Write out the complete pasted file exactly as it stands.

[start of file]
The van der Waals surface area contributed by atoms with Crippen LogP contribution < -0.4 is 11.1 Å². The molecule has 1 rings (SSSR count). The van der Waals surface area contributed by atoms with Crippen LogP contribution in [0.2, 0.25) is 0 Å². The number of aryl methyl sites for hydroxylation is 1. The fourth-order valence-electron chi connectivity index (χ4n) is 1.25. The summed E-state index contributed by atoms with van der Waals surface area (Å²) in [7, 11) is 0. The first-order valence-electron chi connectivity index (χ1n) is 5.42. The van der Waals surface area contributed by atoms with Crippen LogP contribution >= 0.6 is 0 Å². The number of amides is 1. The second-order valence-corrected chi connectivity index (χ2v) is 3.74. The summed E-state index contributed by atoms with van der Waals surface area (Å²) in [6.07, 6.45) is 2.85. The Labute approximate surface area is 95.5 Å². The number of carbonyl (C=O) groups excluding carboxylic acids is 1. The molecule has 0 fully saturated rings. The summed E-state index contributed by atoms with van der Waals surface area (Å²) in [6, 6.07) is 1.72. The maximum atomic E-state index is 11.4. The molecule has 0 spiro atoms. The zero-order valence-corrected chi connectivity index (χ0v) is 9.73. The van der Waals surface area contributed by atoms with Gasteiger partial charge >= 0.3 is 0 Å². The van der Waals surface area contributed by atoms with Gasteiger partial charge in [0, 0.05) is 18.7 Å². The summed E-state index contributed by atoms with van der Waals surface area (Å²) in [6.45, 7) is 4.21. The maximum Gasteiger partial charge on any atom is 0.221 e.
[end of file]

The van der Waals surface area contributed by atoms with Crippen LogP contribution < -0.4 is 11.1 Å². The molecule has 1 rings (SSSR count). The van der Waals surface area contributed by atoms with Crippen LogP contribution in [0.2, 0.25) is 0 Å². The number of aryl methyl sites for hydroxylation is 1. The fourth-order valence-electron chi connectivity index (χ4n) is 1.25. The summed E-state index contributed by atoms with van der Waals surface area (Å²) in [7, 11) is 0. The first-order valence-electron chi connectivity index (χ1n) is 5.42. The van der Waals surface area contributed by atoms with Crippen LogP contribution >= 0.6 is 0 Å². The number of amides is 1. The second-order valence-corrected chi connectivity index (χ2v) is 3.74. The summed E-state index contributed by atoms with van der Waals surface area (Å²) in [6.07, 6.45) is 2.85. The Labute approximate surface area is 95.5 Å². The number of carbonyl (C=O) groups excluding carboxylic acids is 1. The molecule has 0 fully saturated rings. The summed E-state index contributed by atoms with van der Waals surface area (Å²) in [6, 6.07) is 1.72. The maximum atomic E-state index is 11.4. The molecule has 0 spiro atoms. The zero-order valence-corrected chi connectivity index (χ0v) is 9.73. The van der Waals surface area contributed by atoms with Gasteiger partial charge >= 0.3 is 0 Å². The van der Waals surface area contributed by atoms with Gasteiger partial charge in [0, 0.05) is 18.7 Å². The summed E-state index contributed by atoms with van der Waals surface area (Å²) in [6.45, 7) is 4.21. The maximum Gasteiger partial charge on any atom is 0.221 e.